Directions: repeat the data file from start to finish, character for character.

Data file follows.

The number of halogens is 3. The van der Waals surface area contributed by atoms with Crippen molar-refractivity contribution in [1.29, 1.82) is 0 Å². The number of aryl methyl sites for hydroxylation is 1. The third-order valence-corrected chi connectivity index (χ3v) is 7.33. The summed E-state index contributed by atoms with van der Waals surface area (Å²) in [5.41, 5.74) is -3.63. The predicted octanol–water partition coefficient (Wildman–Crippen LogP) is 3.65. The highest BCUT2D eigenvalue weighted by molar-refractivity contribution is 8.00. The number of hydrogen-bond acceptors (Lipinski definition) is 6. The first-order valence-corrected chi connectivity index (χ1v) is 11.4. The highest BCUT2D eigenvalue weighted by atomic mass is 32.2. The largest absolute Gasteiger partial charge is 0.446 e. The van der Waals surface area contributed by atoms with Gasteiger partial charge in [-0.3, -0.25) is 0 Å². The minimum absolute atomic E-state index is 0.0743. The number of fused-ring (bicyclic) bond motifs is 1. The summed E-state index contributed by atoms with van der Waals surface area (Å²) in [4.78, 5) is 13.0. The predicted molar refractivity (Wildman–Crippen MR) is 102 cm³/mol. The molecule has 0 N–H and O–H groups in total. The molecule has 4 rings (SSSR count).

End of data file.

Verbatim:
The number of halogens is 3. The van der Waals surface area contributed by atoms with Crippen molar-refractivity contribution in [1.29, 1.82) is 0 Å². The number of aryl methyl sites for hydroxylation is 1. The third-order valence-corrected chi connectivity index (χ3v) is 7.33. The summed E-state index contributed by atoms with van der Waals surface area (Å²) in [5.41, 5.74) is -3.63. The predicted octanol–water partition coefficient (Wildman–Crippen LogP) is 3.65. The highest BCUT2D eigenvalue weighted by molar-refractivity contribution is 8.00. The number of hydrogen-bond acceptors (Lipinski definition) is 6. The first-order valence-corrected chi connectivity index (χ1v) is 11.4. The highest BCUT2D eigenvalue weighted by atomic mass is 32.2. The largest absolute Gasteiger partial charge is 0.446 e. The van der Waals surface area contributed by atoms with Gasteiger partial charge in [-0.3, -0.25) is 0 Å². The minimum absolute atomic E-state index is 0.0743. The number of fused-ring (bicyclic) bond motifs is 1. The summed E-state index contributed by atoms with van der Waals surface area (Å²) in [4.78, 5) is 13.0. The predicted molar refractivity (Wildman–Crippen MR) is 102 cm³/mol. The molecule has 0 N–H and O–H groups in total. The molecule has 4 rings (SSSR count).